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The GE Information Bulletin - No. 32 April 2005

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An independent digest of widely-sourced information relevant to the GE debate No. 32 April 2005


> Probe Into Sales Of Unapproved GM Corn

> Seeds Had Antibiotic-Resistance Genes

> GMOs Found Bad For Birds And Bees

> US Fret Over Sth. Korea Response To GM Mix-up

> Japan To Monitor US Corn Cargoes

> Food Watchdog 'Biased Against Organic Food'

> Conservatives Attack Blair Over Biotech Crops

> Nine US States Limit Local GM Regs

> EU Seeks Advice On Effects Of GM Crop

> Firms Drop GMO, Seek To Boost Regular Seeds

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This month we cover the news that Syngenta distributed an unapproved GE corn seed - Bt10 - for 4 years. Syngenta, US regulators and the White House sat on the information for 4 months, during which a safety assessment was done and release of the story managed. Initial stories quoted Syngenta's line that Bt10 was essentially the same as the approved variety - Bt11. But it was later reported in Nature that Bt10 contains an extra marker gene that confers resistance to the antibiotic ampicillin. Further fallout appears likely, with both Japan and South Korea raising trade concerns. In UK news, the British opposition has, for the first time, indicated they would ban GE crops until environmental safety can be proved. Meanwhile, the EU is to fund a study into the "potential long term effects" of GE crops - eight years after the subject became heated there.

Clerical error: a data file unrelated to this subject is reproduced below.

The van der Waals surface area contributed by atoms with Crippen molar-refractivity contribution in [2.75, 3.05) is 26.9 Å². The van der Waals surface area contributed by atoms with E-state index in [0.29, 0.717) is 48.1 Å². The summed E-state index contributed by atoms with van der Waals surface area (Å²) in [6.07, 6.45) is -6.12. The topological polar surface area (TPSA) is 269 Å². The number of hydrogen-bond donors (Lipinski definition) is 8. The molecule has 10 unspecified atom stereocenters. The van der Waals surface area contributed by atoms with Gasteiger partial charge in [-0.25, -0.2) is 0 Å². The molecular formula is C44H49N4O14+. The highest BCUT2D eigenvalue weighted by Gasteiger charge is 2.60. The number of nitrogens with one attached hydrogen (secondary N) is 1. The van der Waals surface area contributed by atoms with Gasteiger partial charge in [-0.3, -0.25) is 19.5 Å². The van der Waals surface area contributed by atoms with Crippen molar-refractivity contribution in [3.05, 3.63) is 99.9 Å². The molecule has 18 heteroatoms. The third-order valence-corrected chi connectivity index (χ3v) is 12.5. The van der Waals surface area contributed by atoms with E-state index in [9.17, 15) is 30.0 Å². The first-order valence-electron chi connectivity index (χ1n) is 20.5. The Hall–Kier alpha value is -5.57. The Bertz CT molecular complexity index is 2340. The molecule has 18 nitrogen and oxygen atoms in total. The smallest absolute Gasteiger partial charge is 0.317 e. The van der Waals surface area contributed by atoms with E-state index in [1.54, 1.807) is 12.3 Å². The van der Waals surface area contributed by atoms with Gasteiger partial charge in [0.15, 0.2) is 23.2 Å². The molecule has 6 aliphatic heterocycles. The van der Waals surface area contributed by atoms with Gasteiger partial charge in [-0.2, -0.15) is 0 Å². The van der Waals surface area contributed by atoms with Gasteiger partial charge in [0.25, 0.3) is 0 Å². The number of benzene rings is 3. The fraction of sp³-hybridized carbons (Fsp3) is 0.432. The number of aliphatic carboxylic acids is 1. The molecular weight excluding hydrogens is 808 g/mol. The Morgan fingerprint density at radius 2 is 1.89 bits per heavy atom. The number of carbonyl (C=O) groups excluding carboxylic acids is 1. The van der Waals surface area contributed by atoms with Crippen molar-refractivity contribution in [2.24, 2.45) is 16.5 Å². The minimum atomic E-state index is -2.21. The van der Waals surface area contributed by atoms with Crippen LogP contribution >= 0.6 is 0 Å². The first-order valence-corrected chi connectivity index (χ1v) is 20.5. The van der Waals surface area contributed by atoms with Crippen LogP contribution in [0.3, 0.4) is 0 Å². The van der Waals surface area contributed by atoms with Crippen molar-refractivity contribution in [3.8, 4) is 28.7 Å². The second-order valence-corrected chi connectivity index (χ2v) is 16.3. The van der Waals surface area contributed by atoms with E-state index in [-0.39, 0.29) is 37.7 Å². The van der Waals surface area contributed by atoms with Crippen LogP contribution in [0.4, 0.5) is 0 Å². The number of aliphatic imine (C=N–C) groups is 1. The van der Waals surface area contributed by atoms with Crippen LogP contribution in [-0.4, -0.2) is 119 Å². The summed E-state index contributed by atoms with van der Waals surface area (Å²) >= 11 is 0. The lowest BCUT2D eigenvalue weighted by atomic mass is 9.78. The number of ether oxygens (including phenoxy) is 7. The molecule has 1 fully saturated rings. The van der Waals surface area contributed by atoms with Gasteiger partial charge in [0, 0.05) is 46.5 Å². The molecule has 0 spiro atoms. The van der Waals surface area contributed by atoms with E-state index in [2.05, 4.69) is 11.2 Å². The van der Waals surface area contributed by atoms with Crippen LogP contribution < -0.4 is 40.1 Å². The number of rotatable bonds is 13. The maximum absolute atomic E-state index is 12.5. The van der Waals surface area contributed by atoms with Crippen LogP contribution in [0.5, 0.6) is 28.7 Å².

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Nature, March 22, 2005 (USA)

Syngenta revealed th[at] a strain of GM corn that does not have regulatory approval has been distributed by accident over the past four years. Although believed to be safe, the fact that it was sold for years by accident raises serious questions about how carefully biotechnology firms are controlling their activities, critics say. Syngenta has approval to sell a variety of the transgenic crop called Bt11. But between 2001 and 2004, [it] inadvertently produced and distributed several hundred tonnes of Bt10 corn - a different modification that has not been approved. Since the release was discovered in late 2004, US government scientists have assessed the Bt10 corn - which differs from Bt11 by only a handful of nucleotides on a section of the gene that does not code for the protein toxin - and have concluded that it is safe to eat and poses no environmental threat. Regulators and the company have since been involved in months of discussions over what should be done about the error, and how and when information should be released to the public. White House officials have also been involved in these sensitive talks, partly because the US and the EU are locked in a fierce trade dispute. Syngenta officials declined to list the countries that accidentally received the Bt10 seed.

Full item: HERE

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Nature, March 29, 2005 (USA)